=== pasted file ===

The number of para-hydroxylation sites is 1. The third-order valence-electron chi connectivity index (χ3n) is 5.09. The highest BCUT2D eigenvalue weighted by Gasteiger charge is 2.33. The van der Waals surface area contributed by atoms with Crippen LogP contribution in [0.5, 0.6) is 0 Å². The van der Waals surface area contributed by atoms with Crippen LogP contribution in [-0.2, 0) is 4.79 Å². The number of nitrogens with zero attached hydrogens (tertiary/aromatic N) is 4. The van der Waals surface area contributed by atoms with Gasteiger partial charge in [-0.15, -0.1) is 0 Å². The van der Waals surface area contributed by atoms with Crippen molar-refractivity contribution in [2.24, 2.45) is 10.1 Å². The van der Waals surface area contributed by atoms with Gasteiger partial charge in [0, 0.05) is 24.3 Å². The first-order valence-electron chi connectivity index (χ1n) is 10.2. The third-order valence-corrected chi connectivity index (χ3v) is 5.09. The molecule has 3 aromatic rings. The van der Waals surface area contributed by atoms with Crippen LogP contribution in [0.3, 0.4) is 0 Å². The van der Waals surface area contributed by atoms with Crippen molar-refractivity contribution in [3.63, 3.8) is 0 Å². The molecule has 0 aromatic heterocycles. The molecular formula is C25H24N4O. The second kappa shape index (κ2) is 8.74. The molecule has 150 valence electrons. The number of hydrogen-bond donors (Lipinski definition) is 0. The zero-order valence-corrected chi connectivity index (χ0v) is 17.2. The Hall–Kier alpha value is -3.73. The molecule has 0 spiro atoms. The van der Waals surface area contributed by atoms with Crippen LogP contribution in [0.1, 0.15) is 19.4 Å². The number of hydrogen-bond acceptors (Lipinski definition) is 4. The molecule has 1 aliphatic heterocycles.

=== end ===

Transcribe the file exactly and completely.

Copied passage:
The number of para-hydroxylation sites is 1. The third-order valence-electron chi connectivity index (χ3n) is 5.09. The highest BCUT2D eigenvalue weighted by Gasteiger charge is 2.33. The van der Waals surface area contributed by atoms with Crippen LogP contribution in [0.5, 0.6) is 0 Å². The van der Waals surface area contributed by atoms with Crippen LogP contribution in [-0.2, 0) is 4.79 Å². The number of nitrogens with zero attached hydrogens (tertiary/aromatic N) is 4. The van der Waals surface area contributed by atoms with Gasteiger partial charge in [-0.15, -0.1) is 0 Å². The van der Waals surface area contributed by atoms with Crippen molar-refractivity contribution in [2.24, 2.45) is 10.1 Å². The van der Waals surface area contributed by atoms with Gasteiger partial charge in [0, 0.05) is 24.3 Å². The first-order valence-electron chi connectivity index (χ1n) is 10.2. The third-order valence-corrected chi connectivity index (χ3v) is 5.09. The molecule has 3 aromatic rings. The van der Waals surface area contributed by atoms with Crippen LogP contribution in [0.3, 0.4) is 0 Å². The van der Waals surface area contributed by atoms with Crippen molar-refractivity contribution in [3.63, 3.8) is 0 Å². The molecule has 0 aromatic heterocycles. The molecular formula is C25H24N4O. The second kappa shape index (κ2) is 8.74. The molecule has 150 valence electrons. The number of hydrogen-bond donors (Lipinski definition) is 0. The zero-order valence-corrected chi connectivity index (χ0v) is 17.2. The Hall–Kier alpha value is -3.73. The molecule has 0 spiro atoms. The van der Waals surface area contributed by atoms with Crippen LogP contribution in [0.1, 0.15) is 19.4 Å². The number of hydrogen-bond acceptors (Lipinski definition) is 4. The molecule has 1 aliphatic heterocycles.